Referring initially to FIG. 1, there is shown an illustrative electrophotographic printing machine incorporating the development apparatus of the present invention therein. The electrophotographic printing machine employs a photoconductive belt 10 comprised of a photoconductive surface and an electrically conductive substrate and mounted for movement past a charging station A, an exposure station B, developer station C, transfer station D and cleaning station F. Belt 10 moves in the direction of arrow 16 to advance successive portions thereof sequentially through the various processing stations disposed about the path of movement thereof. Belt 10 is entrained about a plurality of rollers 18, 20 and 22, the former of which can be used as a drive roller and the latter of which can be used to provide suitable tensioning of the photoreceptor belt 10. Motor 23 rotates roller 18 to advance belt 10 in the direction of arrow 16, and roller 18 is coupled to motor 23 by suitable means such as a belt drive.
With further reference to FIG. 1, initially successive portions of belt 10 pass through charging station A, whereat a corona discharge device such as a scorotron, corotron or dicorotron indicated generally by the reference numeral 24, charges the belt 10 to a selectively high uniform positive or negative potential, V0. Any suitable known control may be employed for controlling the corona discharge device 24.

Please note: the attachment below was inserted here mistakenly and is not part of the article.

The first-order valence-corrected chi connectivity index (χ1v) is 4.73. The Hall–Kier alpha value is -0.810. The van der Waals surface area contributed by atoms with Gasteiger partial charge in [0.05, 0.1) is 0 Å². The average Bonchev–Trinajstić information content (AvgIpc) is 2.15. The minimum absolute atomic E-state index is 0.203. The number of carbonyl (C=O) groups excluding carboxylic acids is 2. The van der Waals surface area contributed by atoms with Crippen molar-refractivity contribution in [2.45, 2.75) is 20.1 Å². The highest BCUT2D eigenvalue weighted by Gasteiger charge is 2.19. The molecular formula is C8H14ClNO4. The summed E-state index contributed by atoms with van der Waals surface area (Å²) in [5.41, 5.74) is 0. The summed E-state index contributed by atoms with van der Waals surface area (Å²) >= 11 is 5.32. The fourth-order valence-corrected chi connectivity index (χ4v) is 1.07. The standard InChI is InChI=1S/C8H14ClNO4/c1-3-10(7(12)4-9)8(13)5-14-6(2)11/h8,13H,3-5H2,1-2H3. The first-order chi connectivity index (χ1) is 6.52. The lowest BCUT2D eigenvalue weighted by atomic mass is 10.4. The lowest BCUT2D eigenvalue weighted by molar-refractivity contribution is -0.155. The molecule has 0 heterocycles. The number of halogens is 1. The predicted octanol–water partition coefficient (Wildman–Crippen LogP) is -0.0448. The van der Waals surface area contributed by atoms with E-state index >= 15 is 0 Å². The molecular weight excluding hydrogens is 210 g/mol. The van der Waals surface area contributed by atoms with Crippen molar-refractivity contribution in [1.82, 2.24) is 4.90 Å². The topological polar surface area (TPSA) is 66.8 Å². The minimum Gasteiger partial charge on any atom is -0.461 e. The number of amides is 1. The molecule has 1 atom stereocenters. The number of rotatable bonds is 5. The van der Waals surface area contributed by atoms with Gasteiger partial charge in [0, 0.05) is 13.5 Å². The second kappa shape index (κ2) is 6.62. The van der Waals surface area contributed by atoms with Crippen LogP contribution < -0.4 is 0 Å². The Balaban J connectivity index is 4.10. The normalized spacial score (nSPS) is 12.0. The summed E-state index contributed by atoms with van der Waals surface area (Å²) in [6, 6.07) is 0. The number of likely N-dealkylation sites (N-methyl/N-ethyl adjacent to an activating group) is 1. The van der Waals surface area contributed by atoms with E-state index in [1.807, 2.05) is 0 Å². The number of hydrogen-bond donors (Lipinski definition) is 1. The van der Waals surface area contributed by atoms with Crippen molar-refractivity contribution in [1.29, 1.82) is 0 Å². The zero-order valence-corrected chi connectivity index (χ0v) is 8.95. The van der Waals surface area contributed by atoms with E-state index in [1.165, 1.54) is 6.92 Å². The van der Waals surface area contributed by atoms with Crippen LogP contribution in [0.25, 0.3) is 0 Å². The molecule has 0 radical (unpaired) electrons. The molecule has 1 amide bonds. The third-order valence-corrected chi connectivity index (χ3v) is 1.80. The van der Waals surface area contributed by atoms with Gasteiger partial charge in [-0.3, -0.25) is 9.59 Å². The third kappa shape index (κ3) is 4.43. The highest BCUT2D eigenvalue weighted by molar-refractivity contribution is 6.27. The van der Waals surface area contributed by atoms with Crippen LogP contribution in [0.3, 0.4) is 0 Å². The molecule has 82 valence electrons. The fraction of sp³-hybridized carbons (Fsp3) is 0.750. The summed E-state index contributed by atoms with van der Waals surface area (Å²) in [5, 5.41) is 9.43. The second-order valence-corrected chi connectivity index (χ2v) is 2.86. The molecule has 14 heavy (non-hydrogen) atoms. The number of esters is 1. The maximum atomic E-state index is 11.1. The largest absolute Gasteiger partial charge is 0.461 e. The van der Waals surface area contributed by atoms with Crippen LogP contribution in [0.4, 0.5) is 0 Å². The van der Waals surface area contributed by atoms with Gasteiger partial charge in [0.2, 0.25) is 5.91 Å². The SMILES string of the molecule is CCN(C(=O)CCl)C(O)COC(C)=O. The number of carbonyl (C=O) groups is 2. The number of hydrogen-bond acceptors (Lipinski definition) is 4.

The charged portions of the photoreceptor surface are advanced through exposure station B. At exposure station B, the uniformly charged photoreceptor or charge retentive surface 10 is exposed to a laser based output scanning device 25 which causes the charge retentive surface to be discharged in accordance with the output from the scanning device. Preferably, the scanning device is a three level laser Raster Output Scanner (ROS). Alternatively, the ROS could be replaced by a conventional xerographic exposure device. An electronic subsystem (ESS) 27 provides for control of the ROS as well as other subassemblies of the device or apparatus.
The photoreceptor, which is initially charged to a voltage V.sub.0, undergoes dark decay to a level V.sub.ddp equal to about -900 volts. When exposed at the exposure station B it is discharged to Vc equal to about -100 volts which is near zero or ground potential in the highlight, that is color other than black, color parts of the image. The photoreceptor is also discharged to V.sub.w equal to approximately -500 volts imagewise in the background (white)image areas.